SEARCH led the archaeological survey that identified the wreck of Clotilda—the last ship known to have brought captive Africans to the US.
Discovered partially submerged along the bank of the Mobile River in Alabama, Clotilda’s remains are the best-preserved archaeological site connected with the transatlantic slave trade. Working for the Alabama Historical Commission in consultation with the descendant community of Africatown, SEARCH has conducted three field seasons of excavation, documentation, analysis, and detailed historical study, which led to a successful nomination of Clotilda to the National Register of Historic Places.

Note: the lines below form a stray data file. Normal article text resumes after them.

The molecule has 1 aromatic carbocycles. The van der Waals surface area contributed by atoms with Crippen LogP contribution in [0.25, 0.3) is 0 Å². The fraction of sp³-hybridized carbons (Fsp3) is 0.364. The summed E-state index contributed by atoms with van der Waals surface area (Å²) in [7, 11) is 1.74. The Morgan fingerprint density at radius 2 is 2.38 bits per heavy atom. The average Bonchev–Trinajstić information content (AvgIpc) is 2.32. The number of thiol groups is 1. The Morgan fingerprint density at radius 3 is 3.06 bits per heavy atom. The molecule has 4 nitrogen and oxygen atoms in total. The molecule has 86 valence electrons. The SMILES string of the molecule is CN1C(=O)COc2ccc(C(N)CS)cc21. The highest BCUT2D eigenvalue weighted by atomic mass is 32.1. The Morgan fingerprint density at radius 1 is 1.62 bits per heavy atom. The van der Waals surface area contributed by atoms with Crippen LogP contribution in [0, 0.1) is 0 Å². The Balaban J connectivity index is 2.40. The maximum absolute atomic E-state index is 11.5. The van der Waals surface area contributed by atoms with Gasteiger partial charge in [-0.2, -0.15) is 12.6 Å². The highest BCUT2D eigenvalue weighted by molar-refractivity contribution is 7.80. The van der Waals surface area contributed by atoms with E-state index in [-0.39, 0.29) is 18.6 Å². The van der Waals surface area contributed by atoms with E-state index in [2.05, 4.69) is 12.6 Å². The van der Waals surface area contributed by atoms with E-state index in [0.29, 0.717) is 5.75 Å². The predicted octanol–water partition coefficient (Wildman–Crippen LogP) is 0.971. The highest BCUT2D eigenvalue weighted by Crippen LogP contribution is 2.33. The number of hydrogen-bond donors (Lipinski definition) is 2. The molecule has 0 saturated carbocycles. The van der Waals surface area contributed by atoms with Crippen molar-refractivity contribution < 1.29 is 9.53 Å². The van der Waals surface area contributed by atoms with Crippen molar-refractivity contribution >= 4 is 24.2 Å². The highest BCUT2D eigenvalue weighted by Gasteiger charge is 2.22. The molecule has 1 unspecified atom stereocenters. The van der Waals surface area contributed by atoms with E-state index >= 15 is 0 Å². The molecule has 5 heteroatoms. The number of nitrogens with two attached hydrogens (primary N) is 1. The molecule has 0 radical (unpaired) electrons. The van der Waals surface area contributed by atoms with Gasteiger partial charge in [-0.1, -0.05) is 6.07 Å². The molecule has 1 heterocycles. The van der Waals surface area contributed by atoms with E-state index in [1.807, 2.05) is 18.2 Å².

The latest phase of work seeks to answer questions about the best plan of action for preserving the wreck and learning more from its remains.
We are humbled by the story and significance of this archaeological site. As archaeologists, we are often asked why the work we do matters. The story of Clotilda is a testament to how cultural heritage can impact a community, especially one as powerfully connected to this story as Africatown.
Dr. Anne V. Stokes, CEO of SEARCH, Inc.
Cover story in National Geographic (February 2020)
Featured on 60 Minutes and PBS NewsHour
Subject of Clotilda: Last American Slave Ship, a National Geographic documentary
Subject of an episode of National Geographic’s international TV series Drain the Oceans
Subject of Descendent, a Netflix documentary and winner of the Special Jury Award for Creative Vision at Sundance
News of Clotilda’s discovery has now reached more than 2B people worldwide.